There's a problem with our sun. This can only be remedied by the people of Earth, who have cooperated in a space mission that will see a bomb the size of Manhattan fired into the star to restart it and return solar power to full strength. The ship carrying this bomb is named the Icarus, after a previous attempt to carry out the mission which had failed and as the crew grow closer to their destination they feel the isolation of their situation, especially as their contact with Earth has now been lost due to the conditions outside the craft. But as time runs out, the most dangerous trial awaits...
You may have a sense of deja-vu about Sunshine, adapted from Alex Garland's script by director Danny Boyle, essentially from the same team that brought the world the hit 28 Days Later... Wisely, the filmmakers make no secret of the influences on their tale, and indeed the resonances of 2001: A Space Odyssey, Alien, Solaris and the rest of the jeopardised space mission genre make Sunshine look as if it belongs in their esteemed company. Yet the film that it most resembles for quite a while is 2010: The Year We Make Contact, which is not quite so flattering.
Nevertheless the film was embraced by some viewers who awarded it cult status, and that might well be down to the excellent visual quality and the pretentiousness that encroaches on, and finally takes over, the story. The international cast represent the international community here, with Cillian Murphy's Robert Capa emerging as the lead as the others meet various misfortunes. At first, he is just another face in the crew of scientists and astronauts, and they carry out earnest conversations that occasionally spill over into bona fide arguments.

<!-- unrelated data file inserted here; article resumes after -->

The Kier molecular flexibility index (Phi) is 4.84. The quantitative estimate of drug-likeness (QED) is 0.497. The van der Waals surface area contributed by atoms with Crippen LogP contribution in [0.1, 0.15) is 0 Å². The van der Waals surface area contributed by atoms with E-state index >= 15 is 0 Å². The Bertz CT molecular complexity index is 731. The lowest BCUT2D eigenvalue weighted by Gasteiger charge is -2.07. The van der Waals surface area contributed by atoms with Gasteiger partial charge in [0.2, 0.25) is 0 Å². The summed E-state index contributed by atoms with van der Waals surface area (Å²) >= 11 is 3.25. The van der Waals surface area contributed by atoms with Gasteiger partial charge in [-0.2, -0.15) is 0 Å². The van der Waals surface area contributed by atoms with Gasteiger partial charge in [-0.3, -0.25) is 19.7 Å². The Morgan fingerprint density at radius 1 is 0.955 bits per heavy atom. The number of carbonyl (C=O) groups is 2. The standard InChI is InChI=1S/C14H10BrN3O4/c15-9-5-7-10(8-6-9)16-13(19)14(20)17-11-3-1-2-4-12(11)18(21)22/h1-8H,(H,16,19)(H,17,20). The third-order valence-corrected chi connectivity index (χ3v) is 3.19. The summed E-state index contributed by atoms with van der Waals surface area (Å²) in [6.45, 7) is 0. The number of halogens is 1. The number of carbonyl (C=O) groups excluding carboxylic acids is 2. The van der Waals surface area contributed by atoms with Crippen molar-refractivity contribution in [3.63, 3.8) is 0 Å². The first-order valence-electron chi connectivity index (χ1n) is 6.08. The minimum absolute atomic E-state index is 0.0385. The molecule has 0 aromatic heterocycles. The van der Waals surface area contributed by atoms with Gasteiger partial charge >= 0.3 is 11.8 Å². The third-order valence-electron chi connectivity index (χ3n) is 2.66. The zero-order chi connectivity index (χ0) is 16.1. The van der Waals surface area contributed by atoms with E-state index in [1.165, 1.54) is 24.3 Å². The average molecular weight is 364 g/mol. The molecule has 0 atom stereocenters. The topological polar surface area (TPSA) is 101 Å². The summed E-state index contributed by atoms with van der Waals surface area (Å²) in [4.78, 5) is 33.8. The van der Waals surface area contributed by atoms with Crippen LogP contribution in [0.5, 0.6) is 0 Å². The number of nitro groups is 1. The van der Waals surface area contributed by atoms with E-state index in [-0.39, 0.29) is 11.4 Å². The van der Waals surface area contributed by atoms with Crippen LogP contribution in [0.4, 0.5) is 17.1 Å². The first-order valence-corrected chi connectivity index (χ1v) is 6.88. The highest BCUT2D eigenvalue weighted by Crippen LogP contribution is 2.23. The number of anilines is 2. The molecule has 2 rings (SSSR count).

If they can't work together, then we're doomed, another method of increasing the tension. However, they may be headed towards dazzling light, but the plotting is murky and you have to listen hard through jargon to catch precisely what is going on and why, say, the Captain (Hiroyuki Sanada) and Capa have to venture out of the ship to fix bits that have become damaged. Then there's the business of the first Icarus (judging by the mission title they weren't exactly hoping for the best) which naturally this crew have to encounter as it drifts through its orbit.
Once they realise there's a serious error with their ship, the possibility of using the first one as a substitute opens up. They don't know that they must now face the reason that initial mission failed as there is something waiting for them on the dead ship, and one by one they get bumped off through both accident and design. On the subject of design, that's really Sunshine's biggest plus, as despite Boyle's annoying tendency to make the picture go all blurry during the exciting bits the enterprise looks great, with fine special effects. Where it's not so successful is in its straining towards cosmic significance, as if restarting the sun wasn't a big enough effort in the first place. Is Capa staring into the face of God by the end? Or simply an unknowable eternity? And more pertinently, why does this turn into a cheesy "running away from the monster" flick in the last third? Music by John Murphy and Underworld.
British director, from TV, who started his movie career with two big homegrown hits: Shallow Grave and Trainspotting. His Hollywood efforts suggested he's better when based in the U.K., as both 2005's kids comedy Millions and the hit zombie shocker 28 Days Later were big improvements on his two previous features, A Life Less Ordinary and The Beach.
Alex Garland, who wrote 28 Days Later, then scripted Boyle's ambitious sci-fi epic Sunshine. Boyle next enjoyed worldwide and Oscar success with Slumdog Millionaire, the biggest hit of his career, which he followed with true life survival drama 127 Hours and tricksy thriller Trance, in between staging the 2012 London Olympics to great acclaim. Business biopic Steve Jobs was a flop, however.